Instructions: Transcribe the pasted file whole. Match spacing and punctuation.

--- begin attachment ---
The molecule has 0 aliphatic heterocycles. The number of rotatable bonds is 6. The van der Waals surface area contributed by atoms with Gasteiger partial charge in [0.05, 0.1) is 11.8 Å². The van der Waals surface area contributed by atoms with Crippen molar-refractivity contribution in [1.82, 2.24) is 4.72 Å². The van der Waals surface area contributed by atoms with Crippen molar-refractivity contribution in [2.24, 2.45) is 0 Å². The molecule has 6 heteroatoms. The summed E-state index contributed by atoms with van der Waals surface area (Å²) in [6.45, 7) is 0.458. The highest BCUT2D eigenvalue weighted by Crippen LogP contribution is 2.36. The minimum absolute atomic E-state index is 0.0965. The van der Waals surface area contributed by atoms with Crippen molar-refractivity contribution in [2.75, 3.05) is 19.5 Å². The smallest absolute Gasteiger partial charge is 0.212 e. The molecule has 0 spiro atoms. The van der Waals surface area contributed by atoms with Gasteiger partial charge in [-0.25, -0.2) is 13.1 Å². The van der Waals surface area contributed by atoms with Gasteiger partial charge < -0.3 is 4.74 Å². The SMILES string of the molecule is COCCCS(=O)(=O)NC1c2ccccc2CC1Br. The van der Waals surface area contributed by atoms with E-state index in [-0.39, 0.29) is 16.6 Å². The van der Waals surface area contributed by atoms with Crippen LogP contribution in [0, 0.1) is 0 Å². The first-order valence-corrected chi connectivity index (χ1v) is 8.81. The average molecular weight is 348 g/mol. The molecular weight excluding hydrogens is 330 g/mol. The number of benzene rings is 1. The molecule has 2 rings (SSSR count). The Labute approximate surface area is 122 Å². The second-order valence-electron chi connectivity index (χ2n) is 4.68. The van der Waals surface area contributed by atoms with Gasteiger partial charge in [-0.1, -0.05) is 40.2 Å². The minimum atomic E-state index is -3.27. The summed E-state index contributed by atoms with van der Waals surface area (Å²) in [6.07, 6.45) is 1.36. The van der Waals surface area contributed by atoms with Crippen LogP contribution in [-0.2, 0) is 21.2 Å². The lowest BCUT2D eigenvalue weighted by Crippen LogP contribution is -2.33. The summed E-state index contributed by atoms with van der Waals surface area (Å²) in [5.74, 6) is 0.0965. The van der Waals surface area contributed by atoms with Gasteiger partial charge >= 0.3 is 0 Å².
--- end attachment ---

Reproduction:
The molecule has 0 aliphatic heterocycles. The number of rotatable bonds is 6. The van der Waals surface area contributed by atoms with Gasteiger partial charge in [0.05, 0.1) is 11.8 Å². The van der Waals surface area contributed by atoms with Crippen molar-refractivity contribution in [1.82, 2.24) is 4.72 Å². The van der Waals surface area contributed by atoms with Crippen molar-refractivity contribution in [2.24, 2.45) is 0 Å². The molecule has 6 heteroatoms. The summed E-state index contributed by atoms with van der Waals surface area (Å²) in [6.45, 7) is 0.458. The highest BCUT2D eigenvalue weighted by Crippen LogP contribution is 2.36. The minimum absolute atomic E-state index is 0.0965. The van der Waals surface area contributed by atoms with Crippen molar-refractivity contribution in [2.75, 3.05) is 19.5 Å². The smallest absolute Gasteiger partial charge is 0.212 e. The molecule has 0 spiro atoms. The van der Waals surface area contributed by atoms with Gasteiger partial charge in [-0.25, -0.2) is 13.1 Å². The van der Waals surface area contributed by atoms with Gasteiger partial charge < -0.3 is 4.74 Å². The SMILES string of the molecule is COCCCS(=O)(=O)NC1c2ccccc2CC1Br. The van der Waals surface area contributed by atoms with E-state index in [-0.39, 0.29) is 16.6 Å². The van der Waals surface area contributed by atoms with Crippen LogP contribution in [0, 0.1) is 0 Å². The first-order valence-corrected chi connectivity index (χ1v) is 8.81. The average molecular weight is 348 g/mol. The molecular weight excluding hydrogens is 330 g/mol. The number of benzene rings is 1. The molecule has 2 rings (SSSR count). The Labute approximate surface area is 122 Å². The second-order valence-electron chi connectivity index (χ2n) is 4.68. The van der Waals surface area contributed by atoms with Gasteiger partial charge in [-0.1, -0.05) is 40.2 Å². The minimum atomic E-state index is -3.27. The summed E-state index contributed by atoms with van der Waals surface area (Å²) in [6.07, 6.45) is 1.36. The van der Waals surface area contributed by atoms with Crippen LogP contribution in [-0.2, 0) is 21.2 Å². The lowest BCUT2D eigenvalue weighted by Crippen LogP contribution is -2.33. The summed E-state index contributed by atoms with van der Waals surface area (Å²) in [5.74, 6) is 0.0965. The van der Waals surface area contributed by atoms with Gasteiger partial charge >= 0.3 is 0 Å².